Think-tank critical of wheat board performance

A report by the C.D. Howe Institute is shining a harsh light on the Canadian Wheat Board, criticizing the Winnipeg-based agency for not being an effective trader in world markets.

A report by the C.D. Howe Institute is shining a harsh light on the Canadian Wheat Board, criticizing the Winnipeg-based agency for not being an effective trader in world markets.

In A Bushel Half Full: Reforming the Canadian Wheat Board, it's argued that the board has been earning poor financial returns for farmers over the last three years.

Sylvain Charlebois, who co-authored the study with Richard Pedde, looked at one aspect of the wheat board's marketing operations — the daily price contract — and compared it with grain prices in Montana.

Based on their comparisons, Canadian farmers are earning $18,000 less on every 700 tonnes of grain they deliver, Charlebois said.

"The Canadian Wheat Board can do a better job in trading," Charlebois said. "It's not a bad trader but it should learn how to trade better."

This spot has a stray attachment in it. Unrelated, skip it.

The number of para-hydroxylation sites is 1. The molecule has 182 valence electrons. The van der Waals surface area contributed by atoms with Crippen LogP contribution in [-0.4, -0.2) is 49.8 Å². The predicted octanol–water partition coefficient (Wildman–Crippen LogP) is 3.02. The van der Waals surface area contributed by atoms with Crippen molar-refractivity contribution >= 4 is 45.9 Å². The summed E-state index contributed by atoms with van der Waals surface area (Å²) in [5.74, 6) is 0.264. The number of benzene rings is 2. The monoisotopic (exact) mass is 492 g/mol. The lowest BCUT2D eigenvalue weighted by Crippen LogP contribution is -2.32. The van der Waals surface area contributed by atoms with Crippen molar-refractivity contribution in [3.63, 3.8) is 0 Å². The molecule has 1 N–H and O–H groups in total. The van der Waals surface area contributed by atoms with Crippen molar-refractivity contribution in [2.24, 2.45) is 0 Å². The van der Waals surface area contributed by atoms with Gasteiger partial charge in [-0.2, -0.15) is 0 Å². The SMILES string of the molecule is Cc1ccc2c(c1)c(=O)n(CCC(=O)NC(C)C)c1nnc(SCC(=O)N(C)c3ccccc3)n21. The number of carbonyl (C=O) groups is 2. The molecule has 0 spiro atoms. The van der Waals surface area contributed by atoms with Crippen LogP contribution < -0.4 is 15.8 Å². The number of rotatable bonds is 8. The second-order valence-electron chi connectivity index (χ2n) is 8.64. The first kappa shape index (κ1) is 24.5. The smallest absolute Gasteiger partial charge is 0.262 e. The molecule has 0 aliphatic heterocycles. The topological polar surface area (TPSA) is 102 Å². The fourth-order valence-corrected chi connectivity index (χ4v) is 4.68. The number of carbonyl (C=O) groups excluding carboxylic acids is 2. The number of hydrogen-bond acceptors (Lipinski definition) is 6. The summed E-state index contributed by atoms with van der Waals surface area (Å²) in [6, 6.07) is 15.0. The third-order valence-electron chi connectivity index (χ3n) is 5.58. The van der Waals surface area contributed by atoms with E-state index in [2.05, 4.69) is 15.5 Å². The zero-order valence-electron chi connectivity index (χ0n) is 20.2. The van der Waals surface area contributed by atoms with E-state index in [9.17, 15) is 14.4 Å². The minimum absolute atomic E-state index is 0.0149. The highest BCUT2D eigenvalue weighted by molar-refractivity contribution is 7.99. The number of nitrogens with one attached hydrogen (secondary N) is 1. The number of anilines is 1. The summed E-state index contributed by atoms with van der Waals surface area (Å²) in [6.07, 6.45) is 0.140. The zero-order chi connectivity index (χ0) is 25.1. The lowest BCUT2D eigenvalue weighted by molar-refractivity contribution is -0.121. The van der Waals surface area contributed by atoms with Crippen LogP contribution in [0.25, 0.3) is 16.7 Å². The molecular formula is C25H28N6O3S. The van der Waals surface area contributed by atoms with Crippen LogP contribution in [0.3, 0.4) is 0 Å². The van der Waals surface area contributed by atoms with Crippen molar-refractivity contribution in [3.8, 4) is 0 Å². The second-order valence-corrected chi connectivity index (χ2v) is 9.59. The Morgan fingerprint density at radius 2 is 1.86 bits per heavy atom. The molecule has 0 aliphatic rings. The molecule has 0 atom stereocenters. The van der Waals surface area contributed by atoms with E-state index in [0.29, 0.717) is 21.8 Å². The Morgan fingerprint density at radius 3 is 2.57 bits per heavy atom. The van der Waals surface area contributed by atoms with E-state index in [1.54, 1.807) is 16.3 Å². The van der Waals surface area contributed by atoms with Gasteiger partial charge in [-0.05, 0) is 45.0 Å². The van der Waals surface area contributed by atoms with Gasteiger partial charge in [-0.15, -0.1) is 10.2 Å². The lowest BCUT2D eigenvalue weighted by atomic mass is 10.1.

The Canadian Wheat Board has a monopoly on the marketing of Western Canadian wheat and barley, something it says helps ensure stable prices for farmers. However, many farmers want the right to market their own grain, a sentiment the Conservative government supports.

But wheat board spokeswoman Maureen Fitzhenry dismissed the C.D. Howe report's findings, saying the five-page document is full of inaccuracies and incorrect assumptions.

A comparison using the daily price contract, something the wheat board no longer uses, can in no way be considered a reflection of its overall performance, she said. Even comparing the marketing systems in the two countries is difficult, she said.

"We sell to a different mix of customers than the Americans," she said. "We're selling 80 per cent of it overseas, not south of the border. We have different transportation issues to deal with."

If the authors had looked at the wheat board's entire marketing initiatives, they would have seen a different picture — one where Canadian wheat farmers earned $1 a bushel more than American farmers in 2007-08, Fitzhenry said.